Tesla on Wednesday reported a profit for the fifth consecutive quarter, putting it on track to report its only annual profit since its founding in 2003.
Tesla said it made $331 million, or 27 cents per share, in the three months that ended in September. The company reported a profit of $143 million, or 16 cents per share, in the same period a year earlier.
The company delivered 139,600 cars in the third quarter. That was a roughly 50 percent increase from the second quarter, when sales and production were severely hampered by the coronavirus pandemic.
But Tesla faces questions about whether that strong sales growth is tapering off. Analysts believe Tesla’s sales in the United States have already slowed, and they have said it may be suffering from sluggishness in other parts of the world. In China, Tesla has cut prices several times this year and sales of the Model 3 sedans it makes in Shanghai declined slightly in September compared with August and July. And in Europe, the company faces growing competition from traditional automakers.
“Tesla is losing ground in Europe to fierce competitors” that have offered more affordable electric models, Vicki Bryan, the chief executive of Bond Angle, a research firm, said in a report before the company’s earnings report. Ms. Bryan also said Tesla’s Model Y hatchback seemed to be taking sales away from the Model 3 rather than adding to the company’s sales.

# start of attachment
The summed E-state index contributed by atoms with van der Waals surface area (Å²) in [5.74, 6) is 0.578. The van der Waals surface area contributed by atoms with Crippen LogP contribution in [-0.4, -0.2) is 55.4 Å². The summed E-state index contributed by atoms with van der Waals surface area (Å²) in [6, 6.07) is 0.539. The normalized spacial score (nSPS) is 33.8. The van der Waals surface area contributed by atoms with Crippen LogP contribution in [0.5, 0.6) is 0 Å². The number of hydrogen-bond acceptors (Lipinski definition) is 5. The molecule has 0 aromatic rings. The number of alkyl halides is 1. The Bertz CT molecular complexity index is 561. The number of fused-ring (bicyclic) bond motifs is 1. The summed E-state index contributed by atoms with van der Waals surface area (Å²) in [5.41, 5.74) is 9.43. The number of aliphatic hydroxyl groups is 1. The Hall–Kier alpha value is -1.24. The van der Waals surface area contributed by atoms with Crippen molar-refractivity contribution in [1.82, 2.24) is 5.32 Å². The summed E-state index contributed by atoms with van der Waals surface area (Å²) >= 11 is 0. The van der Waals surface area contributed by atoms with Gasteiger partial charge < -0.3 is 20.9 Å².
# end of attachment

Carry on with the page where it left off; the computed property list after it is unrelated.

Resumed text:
The company’s chief executive, Elon Musk, last month appeared to temper expectations when he forecast that sales would rise 30 to 40 percent this year, implying a range of 482,000 to 514,000 cars.
Tesla would have to sell 182,000 cars in the fourth quarter to sell more than 500,000 cars for the year. Most analysts expect sales for the full year to fall short of that mark, however. In the fourth quarter of 2019, the company delivered 112,000 cars.
While several automakers have introduced electric vehicles, Tesla so far has faced little serious competition. But that could change over the next year or so.
On Tuesday, General Motors offered a preview of a battery-powered and technology-packed Hummer pickup truck that it plans to begin selling in about 12 months. The Hummer EV is supposed to go 350 miles or more on a full charge — in line with Tesla’s top models. G.M. promises the truck will be able to charge enough in 10 minutes to travel 100 miles.
The first edition will start at $112,595. Other editions due in 2022 and later will be available for under $100,000.
The Hummer EV is meant to compete with Tesla’s pickup, the Cybertruck, which is supposed to go into production late next year. Ford Motor, Rivian and other automakers are also hoping to bring electric pickup trucks to the market soon.